Drug use as an adjudicative guideline is causing an increasing number of issues for security clearance applicants. Many of those cases involve individuals using drugs in states where recreational marijuana use is illegal. Other instances involve individuals who clearly simply had a problem – or at least an inability to just say no.
True or False Drug Use Can be Mitigated by a ‘Partying’ Lifestyle
A recent case from the Defense Office of Hearings and Appeals (DOHA) highlights how drug use continues to be a security clearance issue, and some of the issues are a bit more obvious than others.
The applicant was a 41-year-old applying for his first security clearance. His response to his security clearance denial included four letters of reference from former employers who said the applicant “was a leader, was masterfully trained and had a reputation for excellence.” Unfortunately, he also had a habit of doing recreational drugs under peer pressure.
The applicant admitted to using drugs, including Adderall, Vicodin, Xanax, and cocaine, for nearly 20 years in a variety of social settings. He said some instances of drug use were because it was New Year’s Eve. He said that he didn’t go looking for controlled substances “but there were times when he did not say ‘No’. when drugs were offered.”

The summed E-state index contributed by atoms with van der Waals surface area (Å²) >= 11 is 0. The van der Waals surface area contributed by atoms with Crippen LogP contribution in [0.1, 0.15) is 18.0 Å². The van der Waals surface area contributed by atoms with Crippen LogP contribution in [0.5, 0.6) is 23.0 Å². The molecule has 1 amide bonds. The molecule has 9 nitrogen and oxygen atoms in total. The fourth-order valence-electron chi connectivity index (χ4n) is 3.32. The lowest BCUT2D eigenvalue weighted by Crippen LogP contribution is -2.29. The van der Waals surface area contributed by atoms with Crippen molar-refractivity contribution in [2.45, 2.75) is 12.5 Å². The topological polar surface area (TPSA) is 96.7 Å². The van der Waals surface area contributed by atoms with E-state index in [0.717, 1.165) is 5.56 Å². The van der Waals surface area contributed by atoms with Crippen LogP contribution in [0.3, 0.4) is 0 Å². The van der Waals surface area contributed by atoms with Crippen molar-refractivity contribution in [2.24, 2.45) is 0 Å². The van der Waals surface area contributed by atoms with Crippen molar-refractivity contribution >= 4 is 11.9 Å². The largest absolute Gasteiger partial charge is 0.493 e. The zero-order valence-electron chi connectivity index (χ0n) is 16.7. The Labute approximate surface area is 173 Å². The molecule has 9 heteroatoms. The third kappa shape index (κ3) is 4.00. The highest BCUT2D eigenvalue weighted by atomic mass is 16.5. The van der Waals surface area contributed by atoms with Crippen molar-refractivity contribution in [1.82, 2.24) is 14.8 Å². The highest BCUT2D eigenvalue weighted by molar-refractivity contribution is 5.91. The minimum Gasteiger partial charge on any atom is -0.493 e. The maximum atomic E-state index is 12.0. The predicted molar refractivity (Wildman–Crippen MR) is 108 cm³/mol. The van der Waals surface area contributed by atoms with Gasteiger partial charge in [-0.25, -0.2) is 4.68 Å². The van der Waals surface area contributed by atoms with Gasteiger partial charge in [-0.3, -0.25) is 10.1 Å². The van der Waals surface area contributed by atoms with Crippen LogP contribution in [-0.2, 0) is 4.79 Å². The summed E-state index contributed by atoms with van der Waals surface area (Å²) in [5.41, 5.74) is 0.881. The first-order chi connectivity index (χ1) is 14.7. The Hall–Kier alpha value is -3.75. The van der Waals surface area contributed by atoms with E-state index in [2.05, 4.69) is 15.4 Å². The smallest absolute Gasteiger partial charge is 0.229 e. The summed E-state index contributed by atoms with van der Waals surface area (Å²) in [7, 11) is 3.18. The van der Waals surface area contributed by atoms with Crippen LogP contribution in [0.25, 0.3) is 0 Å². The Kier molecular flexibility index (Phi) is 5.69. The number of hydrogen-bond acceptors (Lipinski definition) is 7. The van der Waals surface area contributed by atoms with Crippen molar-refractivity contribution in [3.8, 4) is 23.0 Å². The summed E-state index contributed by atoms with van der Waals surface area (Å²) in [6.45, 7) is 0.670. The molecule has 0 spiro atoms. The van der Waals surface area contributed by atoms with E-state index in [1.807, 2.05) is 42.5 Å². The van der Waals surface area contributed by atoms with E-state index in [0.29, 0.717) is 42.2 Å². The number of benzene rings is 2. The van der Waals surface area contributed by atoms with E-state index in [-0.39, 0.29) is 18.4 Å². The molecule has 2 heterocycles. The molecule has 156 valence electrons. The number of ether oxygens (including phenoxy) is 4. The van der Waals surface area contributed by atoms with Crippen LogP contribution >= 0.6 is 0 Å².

I get it. It’s hard to say no when you’re being offered cocaine at the New Year’s Eve party (clearly I’m being invited to the wrong New Year’s Eve parties). But these arguments won’t hold water in a court of law and they won’t hold water in a DOHA hearing.
False: Partying Isn’t an Excuse
We sometimes talk about how age can be a mitigating factor in security clearance issues. ‘Youthful indiscretion’ can be a valid defense. But 20 years of recreational drug use is more than just the inability to say no – it’s a pattern of violating federal law. ‘Lifestyle’ defenses can work – if you can demonstrate that illegal behavior was tied to a specific timeframe, relationship, or even location. The fact that this individual noted he had a hard time saying no to peer pressure actually highlights the issue of reliability and trustworthiness – if saying no to cocaine at a New Year’s eve party is difficult, what about saying no to the KGB agent who has incriminating information about you?
Another issue that likely worked against the applicant was his argument that he didn’t need counseling because he didn’t have a drug problem. Even if the applicant didn’t see himself as addicted, the pattern of partying and giving in to a variety of substances could clearly be seen as an issue.
Just say no. And if you can’t say no to a host of drugs offered to you, establish at least a 2-3 year pattern of abstinence prior to applying for a clearance.